I second that.

Tight Lines 10-18-2013 10:08 AM

Although hard to see, it looks like you are not doing enough pronation (forearm roll, ISR) because the racket hitting surface is pointing down as you hit the ball. It should point to the right side fence. IMO, that is the easiest way to get extra power.

Check this video out. http://www.youtube.com/watch?v=iONY6fcqZGg

Once you achieve that, then you can correct your trophy position as others have mentioned.

Good luck.

Harry

xFullCourtTenniSx 10-19-2013 02:12 AM

1) Get a "ritual" - a process you go through before serving.
2) For your pre-service "pause", have your hands connected. Think Agassi, Djokovic, Sampras. Agassi and Djokovic have the ball in the center of the strings. Sampras had the ball in the throat (like normal people). Some people put their tossing hands together at the handle.
3) Don't move your back foot up. Your problem right now is you rotate into the shot before you actually initiate your swing. Why is this a problem? Consider moving your extended arm from behind you to your front as quickly as possible. Now, turn your shoulders to face the side, and do the exact same motion while rotating your shoulders forward. Which one has your hand moving faster? The method that incorporates the shoulder rotation. Which one also takes less effort to generate speed? The same method. When you pull your back foot up, your hips rotate forward, which draw your shoulders to rotate forward. This is fine if you load your shoulders against your hips (rotate it the other way) then release the load as you reach up for the ball, generating a fair amount of racket head speed. However, it requires more of a conscious effort to that than simply keeping the foot back and having the entire body rotate in a chain reaction to reaching up for the ball.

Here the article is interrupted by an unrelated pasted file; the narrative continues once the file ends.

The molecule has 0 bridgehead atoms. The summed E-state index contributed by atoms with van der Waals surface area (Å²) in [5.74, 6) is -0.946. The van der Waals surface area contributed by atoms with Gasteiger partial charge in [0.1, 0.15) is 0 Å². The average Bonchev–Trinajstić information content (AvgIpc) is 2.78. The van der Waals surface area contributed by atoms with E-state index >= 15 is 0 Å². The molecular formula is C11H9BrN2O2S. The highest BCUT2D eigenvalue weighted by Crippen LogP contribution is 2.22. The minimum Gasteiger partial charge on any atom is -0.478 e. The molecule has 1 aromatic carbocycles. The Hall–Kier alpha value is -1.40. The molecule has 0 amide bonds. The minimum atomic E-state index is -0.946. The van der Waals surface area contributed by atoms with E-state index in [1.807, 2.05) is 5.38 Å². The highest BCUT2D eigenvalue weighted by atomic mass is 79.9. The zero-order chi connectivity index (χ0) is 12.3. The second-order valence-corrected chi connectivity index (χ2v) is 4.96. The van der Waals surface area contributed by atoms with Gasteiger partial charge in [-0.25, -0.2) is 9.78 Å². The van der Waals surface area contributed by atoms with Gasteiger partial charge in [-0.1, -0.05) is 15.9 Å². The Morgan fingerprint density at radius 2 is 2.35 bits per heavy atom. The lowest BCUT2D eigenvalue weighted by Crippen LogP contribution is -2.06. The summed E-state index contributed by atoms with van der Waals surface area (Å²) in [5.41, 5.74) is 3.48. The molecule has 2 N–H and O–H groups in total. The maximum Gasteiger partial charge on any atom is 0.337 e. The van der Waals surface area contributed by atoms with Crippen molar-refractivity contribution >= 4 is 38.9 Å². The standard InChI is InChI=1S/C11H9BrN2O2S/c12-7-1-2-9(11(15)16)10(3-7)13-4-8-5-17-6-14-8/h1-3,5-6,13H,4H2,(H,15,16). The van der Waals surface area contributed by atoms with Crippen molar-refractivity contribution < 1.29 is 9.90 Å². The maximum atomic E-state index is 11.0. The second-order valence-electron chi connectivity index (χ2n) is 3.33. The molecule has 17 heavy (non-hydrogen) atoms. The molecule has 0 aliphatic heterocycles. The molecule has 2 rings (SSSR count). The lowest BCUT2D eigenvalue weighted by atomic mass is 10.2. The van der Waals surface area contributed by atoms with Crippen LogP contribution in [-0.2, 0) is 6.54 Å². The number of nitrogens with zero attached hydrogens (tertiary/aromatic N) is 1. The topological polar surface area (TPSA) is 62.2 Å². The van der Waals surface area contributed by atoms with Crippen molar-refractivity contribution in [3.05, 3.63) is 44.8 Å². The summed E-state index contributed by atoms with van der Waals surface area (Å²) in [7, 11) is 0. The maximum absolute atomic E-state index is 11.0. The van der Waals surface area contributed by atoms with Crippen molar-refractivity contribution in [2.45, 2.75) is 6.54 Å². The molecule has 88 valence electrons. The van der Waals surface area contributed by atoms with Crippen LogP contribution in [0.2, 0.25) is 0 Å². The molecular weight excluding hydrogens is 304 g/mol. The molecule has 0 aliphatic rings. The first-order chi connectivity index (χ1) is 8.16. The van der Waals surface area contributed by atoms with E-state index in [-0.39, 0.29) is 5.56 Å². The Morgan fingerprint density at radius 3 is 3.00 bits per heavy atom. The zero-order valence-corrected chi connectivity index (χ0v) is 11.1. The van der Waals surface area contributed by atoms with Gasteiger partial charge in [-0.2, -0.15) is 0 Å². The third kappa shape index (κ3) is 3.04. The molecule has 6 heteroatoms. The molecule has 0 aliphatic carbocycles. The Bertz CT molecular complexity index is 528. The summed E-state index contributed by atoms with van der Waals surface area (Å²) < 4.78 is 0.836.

Avles 10-19-2013 08:31 AM

Quote:

Originally Posted by Tight Lines (Post 7829153)
Although hard to see, it looks like you are not doing enough pronation (forearm roll, ISR) because the racket hitting surface is pointing down as you hit the ball. It should point to the right side fence.

Just to clarify, I think you mean "immediately after" you hit the ball, not "as you hit the ball." The face has to be basically square at contact for the ball to go into the court. It should be pointed to the right after contact though.

This Safin video shows it pretty well: http://www.youtube.com/watch?v=lhrfqjokS_Q (Contact at :54, racquet face pointing right at :55).

Tight Lines 10-19-2013 05:11 PM

Quote:

Originally Posted by Avles (Post 7830862)
Just to clarify, I think you mean "immediately after" you hit the ball, not "as you hit the ball." The face has to be basically square at contact for the ball to go into the court. It should be pointed to the right after contact though.

Correct. That's what I meant.

Harry